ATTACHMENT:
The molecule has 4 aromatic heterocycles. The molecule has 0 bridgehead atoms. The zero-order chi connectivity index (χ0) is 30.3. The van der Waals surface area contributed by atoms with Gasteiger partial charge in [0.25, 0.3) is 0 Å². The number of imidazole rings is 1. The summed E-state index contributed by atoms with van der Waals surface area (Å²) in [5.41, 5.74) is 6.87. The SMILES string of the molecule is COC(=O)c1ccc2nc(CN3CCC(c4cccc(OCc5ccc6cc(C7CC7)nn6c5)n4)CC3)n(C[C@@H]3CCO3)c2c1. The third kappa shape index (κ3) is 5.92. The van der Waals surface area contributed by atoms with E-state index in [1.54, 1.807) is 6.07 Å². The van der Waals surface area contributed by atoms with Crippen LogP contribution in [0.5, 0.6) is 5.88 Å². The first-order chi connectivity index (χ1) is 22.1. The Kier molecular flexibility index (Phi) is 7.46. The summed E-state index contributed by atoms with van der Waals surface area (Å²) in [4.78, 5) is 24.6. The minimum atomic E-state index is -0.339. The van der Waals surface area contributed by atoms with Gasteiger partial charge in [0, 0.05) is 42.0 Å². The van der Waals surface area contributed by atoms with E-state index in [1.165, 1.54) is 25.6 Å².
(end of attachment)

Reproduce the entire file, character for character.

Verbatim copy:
The molecule has 4 aromatic heterocycles. The molecule has 0 bridgehead atoms. The zero-order chi connectivity index (χ0) is 30.3. The van der Waals surface area contributed by atoms with Gasteiger partial charge in [0.25, 0.3) is 0 Å². The number of imidazole rings is 1. The summed E-state index contributed by atoms with van der Waals surface area (Å²) in [5.41, 5.74) is 6.87. The SMILES string of the molecule is COC(=O)c1ccc2nc(CN3CCC(c4cccc(OCc5ccc6cc(C7CC7)nn6c5)n4)CC3)n(C[C@@H]3CCO3)c2c1. The third kappa shape index (κ3) is 5.92. The van der Waals surface area contributed by atoms with E-state index in [1.54, 1.807) is 6.07 Å². The van der Waals surface area contributed by atoms with Crippen LogP contribution in [0.5, 0.6) is 5.88 Å². The first-order chi connectivity index (χ1) is 22.1. The Kier molecular flexibility index (Phi) is 7.46. The summed E-state index contributed by atoms with van der Waals surface area (Å²) in [4.78, 5) is 24.6. The minimum atomic E-state index is -0.339. The van der Waals surface area contributed by atoms with Gasteiger partial charge in [0, 0.05) is 42.0 Å². The van der Waals surface area contributed by atoms with E-state index in [1.165, 1.54) is 25.6 Å².